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Former President of Argentina Cristina Fernandez de Kirchner will run for vice president. Photo: Eitan Abramovich/AFP/Getty Images

Investors have been flummoxed by the latest development out of Argentina, that former President Cristina Fernandez de Kirchner will run for vice president rather than president, as most had expected.

What's happening: While investors worried aloud that a Kirchner presidential victory in October's election would cause the country's bonds to default, torpedo its stock market and further sink its depreciating currency (already worth about one-third of what it was just a few years ago), the curve ball of a Kirchner vice presidency has so far gotten market approval.

  • The country's sovereign bonds edged higher for much of the week, its Merval stock index rose 5% and its currency gained against the dollar.

What's next? The market's comfort with a return of Kirchnerismo will be tested again on Monday. A new poll from Argentina's Pagina 12 newspaper shows Kirchner and her running mate, Peronist Alberto Fernandez, are close to clinching victory in a first round vote.

  • The poll shows Kirchner and Fernandez leading current President Mauricio Macri, who has become very unpopular as a result of Argentina's economic "Macrisis," by close to 10 percentage points.
  • To avoid a second round, a candidate must receive at least 45% of the first round vote or 40% and win by a margin of at least 10 percentage points.

Go deeper: Populism's Latin American revival could reach Argentina

Go deeper

Tech scrambles to derail inauguration threats

Illustration: Sarah Grillo/Axios

Tech companies are sharing more information with law enforcement in a frantic effort to prevent violence around the inauguration, after the government was caught flat-footed by the Capitol siege.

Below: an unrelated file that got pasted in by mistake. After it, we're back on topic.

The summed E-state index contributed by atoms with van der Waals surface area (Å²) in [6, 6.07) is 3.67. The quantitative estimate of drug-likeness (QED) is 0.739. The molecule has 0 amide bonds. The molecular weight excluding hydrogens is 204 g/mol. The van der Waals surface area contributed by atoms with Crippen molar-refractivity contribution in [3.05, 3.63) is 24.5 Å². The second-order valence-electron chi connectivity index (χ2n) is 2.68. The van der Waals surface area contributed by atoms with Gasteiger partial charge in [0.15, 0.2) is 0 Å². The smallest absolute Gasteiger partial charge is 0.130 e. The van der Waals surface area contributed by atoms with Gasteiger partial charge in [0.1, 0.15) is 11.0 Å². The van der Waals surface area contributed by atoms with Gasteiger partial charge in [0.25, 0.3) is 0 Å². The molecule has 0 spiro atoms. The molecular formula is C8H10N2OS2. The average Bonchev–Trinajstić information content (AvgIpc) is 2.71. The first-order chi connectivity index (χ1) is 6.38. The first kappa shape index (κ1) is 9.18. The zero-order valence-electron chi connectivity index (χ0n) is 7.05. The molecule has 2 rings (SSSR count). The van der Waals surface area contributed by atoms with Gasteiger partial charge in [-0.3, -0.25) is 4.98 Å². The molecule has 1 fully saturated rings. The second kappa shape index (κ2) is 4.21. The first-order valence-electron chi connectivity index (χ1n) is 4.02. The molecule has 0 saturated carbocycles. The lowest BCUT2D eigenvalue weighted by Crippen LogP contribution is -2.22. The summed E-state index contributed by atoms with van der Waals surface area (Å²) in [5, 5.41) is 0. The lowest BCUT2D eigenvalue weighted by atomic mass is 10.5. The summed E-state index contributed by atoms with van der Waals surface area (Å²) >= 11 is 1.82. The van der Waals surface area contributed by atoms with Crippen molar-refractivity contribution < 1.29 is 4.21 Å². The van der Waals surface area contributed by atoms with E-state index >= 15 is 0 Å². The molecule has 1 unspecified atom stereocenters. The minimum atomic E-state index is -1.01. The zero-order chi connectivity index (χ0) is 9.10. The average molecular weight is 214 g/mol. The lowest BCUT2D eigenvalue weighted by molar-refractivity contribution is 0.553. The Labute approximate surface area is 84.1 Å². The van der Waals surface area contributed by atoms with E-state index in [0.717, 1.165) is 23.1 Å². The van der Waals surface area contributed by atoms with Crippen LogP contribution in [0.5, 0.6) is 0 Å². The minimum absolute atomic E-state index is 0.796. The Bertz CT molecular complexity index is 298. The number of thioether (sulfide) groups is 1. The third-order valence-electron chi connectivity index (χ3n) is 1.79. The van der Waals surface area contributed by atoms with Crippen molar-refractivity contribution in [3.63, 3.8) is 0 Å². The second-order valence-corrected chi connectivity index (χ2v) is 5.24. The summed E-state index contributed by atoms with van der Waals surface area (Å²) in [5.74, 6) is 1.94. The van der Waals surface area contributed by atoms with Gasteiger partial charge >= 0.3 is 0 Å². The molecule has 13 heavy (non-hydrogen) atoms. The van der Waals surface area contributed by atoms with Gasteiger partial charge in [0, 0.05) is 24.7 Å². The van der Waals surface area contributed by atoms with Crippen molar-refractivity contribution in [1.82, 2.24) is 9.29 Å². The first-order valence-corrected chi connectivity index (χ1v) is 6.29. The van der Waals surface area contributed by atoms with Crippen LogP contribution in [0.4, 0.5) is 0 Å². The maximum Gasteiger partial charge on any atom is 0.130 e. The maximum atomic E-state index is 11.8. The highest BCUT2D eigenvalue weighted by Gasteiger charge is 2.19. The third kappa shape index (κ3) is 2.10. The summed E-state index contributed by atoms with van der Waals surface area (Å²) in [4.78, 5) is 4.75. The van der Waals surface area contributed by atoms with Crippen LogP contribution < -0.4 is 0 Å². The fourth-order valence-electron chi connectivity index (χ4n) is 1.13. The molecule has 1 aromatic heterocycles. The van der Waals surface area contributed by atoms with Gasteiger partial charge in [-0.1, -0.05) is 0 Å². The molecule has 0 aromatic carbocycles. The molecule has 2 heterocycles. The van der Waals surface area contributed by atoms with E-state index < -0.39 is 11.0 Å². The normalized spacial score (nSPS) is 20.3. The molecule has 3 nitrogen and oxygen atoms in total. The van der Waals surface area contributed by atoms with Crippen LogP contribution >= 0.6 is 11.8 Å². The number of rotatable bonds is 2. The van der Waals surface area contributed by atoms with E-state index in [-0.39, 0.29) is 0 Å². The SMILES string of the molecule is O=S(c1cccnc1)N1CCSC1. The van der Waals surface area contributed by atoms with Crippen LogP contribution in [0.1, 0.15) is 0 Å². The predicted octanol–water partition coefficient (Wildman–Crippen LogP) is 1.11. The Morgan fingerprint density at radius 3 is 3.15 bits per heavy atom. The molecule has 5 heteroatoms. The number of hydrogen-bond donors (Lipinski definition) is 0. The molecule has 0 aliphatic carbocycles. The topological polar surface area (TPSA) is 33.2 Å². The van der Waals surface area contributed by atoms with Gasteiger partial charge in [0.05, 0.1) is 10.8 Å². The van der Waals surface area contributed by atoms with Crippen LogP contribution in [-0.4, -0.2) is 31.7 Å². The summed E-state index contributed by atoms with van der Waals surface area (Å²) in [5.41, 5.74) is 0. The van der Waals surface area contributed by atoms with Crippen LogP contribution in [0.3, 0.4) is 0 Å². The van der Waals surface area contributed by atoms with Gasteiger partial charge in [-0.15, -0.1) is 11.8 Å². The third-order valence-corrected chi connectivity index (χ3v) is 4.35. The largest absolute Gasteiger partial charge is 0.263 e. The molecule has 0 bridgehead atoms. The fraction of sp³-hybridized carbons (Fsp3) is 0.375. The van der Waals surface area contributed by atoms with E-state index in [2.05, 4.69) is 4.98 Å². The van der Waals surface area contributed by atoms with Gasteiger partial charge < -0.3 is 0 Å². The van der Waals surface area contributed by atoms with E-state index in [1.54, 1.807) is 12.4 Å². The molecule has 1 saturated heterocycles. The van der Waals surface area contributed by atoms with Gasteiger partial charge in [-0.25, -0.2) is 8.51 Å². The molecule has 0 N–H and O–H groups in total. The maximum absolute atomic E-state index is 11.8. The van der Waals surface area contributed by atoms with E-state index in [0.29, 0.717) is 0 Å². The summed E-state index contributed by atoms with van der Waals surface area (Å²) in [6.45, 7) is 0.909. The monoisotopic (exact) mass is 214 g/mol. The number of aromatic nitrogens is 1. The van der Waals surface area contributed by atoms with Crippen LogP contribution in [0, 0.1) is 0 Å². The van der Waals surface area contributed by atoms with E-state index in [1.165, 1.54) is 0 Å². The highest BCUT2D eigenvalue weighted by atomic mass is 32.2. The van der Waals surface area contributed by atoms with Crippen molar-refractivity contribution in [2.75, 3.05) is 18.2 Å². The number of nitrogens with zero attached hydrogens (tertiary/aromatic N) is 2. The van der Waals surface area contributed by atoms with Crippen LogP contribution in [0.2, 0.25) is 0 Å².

Between the lines: Tech knows it will be held accountable for any further violence that turns out to have been planned online if it doesn't act to stop it.

Dave Lawler, author of World
1 hour ago - World

Uganda's election: Museveni declared winner, Wine claims fraud

Wine rejected the official results of the election. Photo: Sumy Sadruni/AFP via Getty

Yoweri Museveni was declared the winner of a sixth presidential term on Saturday, with official results giving him 59% to 35% for Bobi Wine, the singer-turned-opposition leader.

Why it matters: This announcement was predictable, as the election was neither free nor fair and Museveni had no intention of surrendering power after 35 years. But Wine — who posed a strong challenged to Museveni, particularly in urban areas, and was beaten and arrested during the campaign — has said he will present evidence of fraud. The big question is whether he will mobilize mass resistance in the streets.

Off the Rails

Episode 1: A premeditated lie lit the fire

Photo illustration: Sarah Grillo/Axios. Photo: Chip Somodevilla/Getty Images

Beginning on election night 2020 and continuing through his final days in office, Donald Trump unraveled and dragged America with him, to the point that his followers sacked the U.S. Capitol with two weeks left in his term. Axios takes you inside the collapse of a president with a special series.

Episode 1: Trump’s refusal to believe the election results was premeditated. He had heard about the “red mirage” — the likelihood that early vote counts would tip more Republican than the final tallies — and he decided to exploit it.

"Jared, you call the Murdochs! Jason, you call Sammon and Hemmer!”